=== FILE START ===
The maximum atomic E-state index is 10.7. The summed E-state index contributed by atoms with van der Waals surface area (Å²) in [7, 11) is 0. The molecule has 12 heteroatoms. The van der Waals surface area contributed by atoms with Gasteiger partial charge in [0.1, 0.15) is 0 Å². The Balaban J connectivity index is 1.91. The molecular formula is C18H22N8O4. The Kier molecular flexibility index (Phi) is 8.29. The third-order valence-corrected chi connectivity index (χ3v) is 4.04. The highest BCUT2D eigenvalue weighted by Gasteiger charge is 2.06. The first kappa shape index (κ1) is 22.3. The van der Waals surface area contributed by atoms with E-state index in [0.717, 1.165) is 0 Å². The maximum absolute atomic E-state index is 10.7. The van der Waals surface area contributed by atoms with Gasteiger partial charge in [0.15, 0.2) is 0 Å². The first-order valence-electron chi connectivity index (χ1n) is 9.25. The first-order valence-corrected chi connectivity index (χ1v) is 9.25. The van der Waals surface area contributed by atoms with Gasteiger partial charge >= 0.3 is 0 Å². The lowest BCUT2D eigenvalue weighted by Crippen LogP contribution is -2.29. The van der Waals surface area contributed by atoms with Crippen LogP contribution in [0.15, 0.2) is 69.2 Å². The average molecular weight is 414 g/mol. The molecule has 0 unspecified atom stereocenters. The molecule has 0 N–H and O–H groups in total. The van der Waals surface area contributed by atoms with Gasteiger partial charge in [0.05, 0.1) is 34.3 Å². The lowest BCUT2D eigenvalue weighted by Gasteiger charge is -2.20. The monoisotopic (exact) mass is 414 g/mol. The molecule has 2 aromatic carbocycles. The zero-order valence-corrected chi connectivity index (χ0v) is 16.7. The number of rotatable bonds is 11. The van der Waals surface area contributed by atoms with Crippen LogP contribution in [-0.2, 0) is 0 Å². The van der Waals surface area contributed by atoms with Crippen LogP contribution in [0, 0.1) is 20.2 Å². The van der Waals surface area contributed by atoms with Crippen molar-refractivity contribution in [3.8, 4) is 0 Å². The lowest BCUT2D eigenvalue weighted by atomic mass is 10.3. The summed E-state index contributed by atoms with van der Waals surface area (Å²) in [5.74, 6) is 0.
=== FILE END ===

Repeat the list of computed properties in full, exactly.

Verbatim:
The maximum atomic E-state index is 10.7. The summed E-state index contributed by atoms with van der Waals surface area (Å²) in [7, 11) is 0. The molecule has 12 heteroatoms. The van der Waals surface area contributed by atoms with Gasteiger partial charge in [0.1, 0.15) is 0 Å². The Balaban J connectivity index is 1.91. The molecular formula is C18H22N8O4. The Kier molecular flexibility index (Phi) is 8.29. The third-order valence-corrected chi connectivity index (χ3v) is 4.04. The highest BCUT2D eigenvalue weighted by Gasteiger charge is 2.06. The first kappa shape index (κ1) is 22.3. The van der Waals surface area contributed by atoms with E-state index in [0.717, 1.165) is 0 Å². The maximum absolute atomic E-state index is 10.7. The van der Waals surface area contributed by atoms with Gasteiger partial charge in [0.15, 0.2) is 0 Å². The first-order valence-electron chi connectivity index (χ1n) is 9.25. The first-order valence-corrected chi connectivity index (χ1v) is 9.25. The van der Waals surface area contributed by atoms with Gasteiger partial charge >= 0.3 is 0 Å². The lowest BCUT2D eigenvalue weighted by Crippen LogP contribution is -2.29. The van der Waals surface area contributed by atoms with Crippen LogP contribution in [0.15, 0.2) is 69.2 Å². The average molecular weight is 414 g/mol. The molecule has 0 unspecified atom stereocenters. The molecule has 0 N–H and O–H groups in total. The van der Waals surface area contributed by atoms with Gasteiger partial charge in [0.05, 0.1) is 34.3 Å². The lowest BCUT2D eigenvalue weighted by Gasteiger charge is -2.20. The monoisotopic (exact) mass is 414 g/mol. The molecule has 2 aromatic carbocycles. The zero-order valence-corrected chi connectivity index (χ0v) is 16.7. The number of rotatable bonds is 11. The van der Waals surface area contributed by atoms with Crippen LogP contribution in [-0.2, 0) is 0 Å². The van der Waals surface area contributed by atoms with Crippen LogP contribution in [0, 0.1) is 20.2 Å². The van der Waals surface area contributed by atoms with Crippen molar-refractivity contribution in [3.8, 4) is 0 Å². The lowest BCUT2D eigenvalue weighted by atomic mass is 10.3. The summed E-state index contributed by atoms with van der Waals surface area (Å²) in [5.74, 6) is 0.